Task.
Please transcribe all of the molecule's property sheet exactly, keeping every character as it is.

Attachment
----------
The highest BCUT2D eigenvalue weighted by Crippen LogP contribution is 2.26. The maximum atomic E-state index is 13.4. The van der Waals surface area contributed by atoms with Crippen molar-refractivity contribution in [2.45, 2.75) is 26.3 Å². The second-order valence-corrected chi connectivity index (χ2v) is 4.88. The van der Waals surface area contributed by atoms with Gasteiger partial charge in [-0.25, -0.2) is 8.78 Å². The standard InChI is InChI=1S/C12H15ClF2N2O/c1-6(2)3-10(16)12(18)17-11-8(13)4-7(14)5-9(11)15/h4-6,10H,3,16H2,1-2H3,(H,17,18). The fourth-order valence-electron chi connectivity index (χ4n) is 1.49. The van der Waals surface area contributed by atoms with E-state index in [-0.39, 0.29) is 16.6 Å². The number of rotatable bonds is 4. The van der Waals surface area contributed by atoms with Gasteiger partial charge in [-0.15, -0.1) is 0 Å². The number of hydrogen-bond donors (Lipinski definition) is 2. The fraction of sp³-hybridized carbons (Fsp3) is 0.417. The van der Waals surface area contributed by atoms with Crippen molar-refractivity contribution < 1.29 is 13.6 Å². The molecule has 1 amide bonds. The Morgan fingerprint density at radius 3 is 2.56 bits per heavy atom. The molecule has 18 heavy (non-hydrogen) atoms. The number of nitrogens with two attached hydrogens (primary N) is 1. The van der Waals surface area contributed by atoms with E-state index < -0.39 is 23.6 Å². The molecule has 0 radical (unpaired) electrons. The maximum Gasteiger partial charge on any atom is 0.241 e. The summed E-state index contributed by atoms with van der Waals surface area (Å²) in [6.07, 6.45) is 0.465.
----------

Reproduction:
The highest BCUT2D eigenvalue weighted by Crippen LogP contribution is 2.26. The maximum atomic E-state index is 13.4. The van der Waals surface area contributed by atoms with Crippen molar-refractivity contribution in [2.45, 2.75) is 26.3 Å². The second-order valence-corrected chi connectivity index (χ2v) is 4.88. The van der Waals surface area contributed by atoms with Gasteiger partial charge in [-0.25, -0.2) is 8.78 Å². The standard InChI is InChI=1S/C12H15ClF2N2O/c1-6(2)3-10(16)12(18)17-11-8(13)4-7(14)5-9(11)15/h4-6,10H,3,16H2,1-2H3,(H,17,18). The fourth-order valence-electron chi connectivity index (χ4n) is 1.49. The van der Waals surface area contributed by atoms with E-state index in [-0.39, 0.29) is 16.6 Å². The number of rotatable bonds is 4. The van der Waals surface area contributed by atoms with Gasteiger partial charge in [-0.15, -0.1) is 0 Å². The number of hydrogen-bond donors (Lipinski definition) is 2. The fraction of sp³-hybridized carbons (Fsp3) is 0.417. The van der Waals surface area contributed by atoms with Crippen molar-refractivity contribution < 1.29 is 13.6 Å². The molecule has 1 amide bonds. The Morgan fingerprint density at radius 3 is 2.56 bits per heavy atom. The molecule has 18 heavy (non-hydrogen) atoms. The number of nitrogens with two attached hydrogens (primary N) is 1. The van der Waals surface area contributed by atoms with E-state index < -0.39 is 23.6 Å². The molecule has 0 radical (unpaired) electrons. The maximum Gasteiger partial charge on any atom is 0.241 e. The summed E-state index contributed by atoms with van der Waals surface area (Å²) in [6.07, 6.45) is 0.465.